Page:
ALT induces oxidative stress-dependent ER stress in A549 cells
Oxidative stress has been reported to induce endoplasmic reticulum (ER) stress response17, 26. Therefore, we measured the expression of ER stress related proteins by Western blot. The data demonstrated that ALT significantly (P < 0.05) induced the expression of p-eIF2α and ATF4 in a dose-dependent manner. Increased expression of ATF4 has been shown to induce the expression of pro-death transcriptional regulator, C/EBP homologous protein (CHOP), also known as growth arrest and DNA damage-inducible gene 153 (GADD153). Induction of CHOP expression has been considered as a hallmark in the commitment of ER-stress induced apoptosis15, 27. Therefore, we measured the expression of CHOP. As shown in Fig. 4A, ALT significantly (P < 0.05) enhanced the expression of CHOP in A549 cells dose-dependently. Pretreatment of cells with 3 mM NAC effectively suppressed ALT-induced expressions of ATF4 and CHOP (Fig. 4C) indicating that ALT exerts ER stress through ROS generation. Inhibition of thioredoxin reductase 1 (TrxR1) has been shown to induce ROS generation and ER stress17. Next we measured the expression of TrxR1 in response to ALT treatment. No change in the expression of TrxR1 was observed in ALT treated cells (Fig. 4A) indicating that ALT induces ROS generation and ER stress independent of TrxR1 activity.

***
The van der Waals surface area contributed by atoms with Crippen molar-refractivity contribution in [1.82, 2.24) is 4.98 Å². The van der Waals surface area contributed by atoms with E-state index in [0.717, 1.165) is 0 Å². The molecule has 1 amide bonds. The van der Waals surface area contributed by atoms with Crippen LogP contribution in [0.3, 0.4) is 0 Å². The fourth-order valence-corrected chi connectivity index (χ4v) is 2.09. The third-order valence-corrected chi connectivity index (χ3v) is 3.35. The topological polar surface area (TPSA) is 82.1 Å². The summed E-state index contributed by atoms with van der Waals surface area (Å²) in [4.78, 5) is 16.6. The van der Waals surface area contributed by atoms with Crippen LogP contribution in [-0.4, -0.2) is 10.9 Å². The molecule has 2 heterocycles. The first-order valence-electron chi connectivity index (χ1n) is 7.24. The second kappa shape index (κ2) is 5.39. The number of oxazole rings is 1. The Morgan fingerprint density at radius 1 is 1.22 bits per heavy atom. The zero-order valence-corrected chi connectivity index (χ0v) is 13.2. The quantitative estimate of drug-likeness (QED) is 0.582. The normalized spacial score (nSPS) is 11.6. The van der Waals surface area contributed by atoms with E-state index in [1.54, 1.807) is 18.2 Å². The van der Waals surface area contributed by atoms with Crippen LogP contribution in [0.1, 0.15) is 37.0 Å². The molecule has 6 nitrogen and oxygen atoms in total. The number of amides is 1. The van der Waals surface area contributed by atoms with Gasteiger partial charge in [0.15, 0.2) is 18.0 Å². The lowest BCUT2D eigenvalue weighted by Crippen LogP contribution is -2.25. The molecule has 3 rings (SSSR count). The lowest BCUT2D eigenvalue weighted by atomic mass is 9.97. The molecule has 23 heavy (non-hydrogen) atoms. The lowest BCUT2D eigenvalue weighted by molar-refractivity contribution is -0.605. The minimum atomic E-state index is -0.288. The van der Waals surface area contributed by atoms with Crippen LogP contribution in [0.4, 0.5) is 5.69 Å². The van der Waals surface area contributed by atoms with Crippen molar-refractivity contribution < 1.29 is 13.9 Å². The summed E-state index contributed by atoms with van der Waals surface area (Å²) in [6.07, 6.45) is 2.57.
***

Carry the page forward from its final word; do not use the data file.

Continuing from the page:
ALT modulates Bcl-2 family proteins expression in A549 cells through ROS generation
Disruption of MMP is considered as a characteristic feature of mitochondrial dysfunction21, 25. Above studies (Fig. 3E) has shown that ALT dissipates MMP in A549 cells. Therefore, we hypothesized that ALT could modulate the expression of Bcl-2 family proteins. The data demonstrated that ALT dose-dependently decreased the expression of anti-apoptotic Bcl-2 protein while increased the expressions of pro-apoptotic Bax and Bad proteins (Fig. 4B). Moreover, we found that ALT-mediated expressions of Bax and Bcl-2 were completely reversed by NAC (Fig. 4C), indicating that ALT modulates the expression of Bcl-2 family proteins through oxidative stress.
ALT inhibits constitutive and inducible STAT3 activation in lung adenocarcinoma cells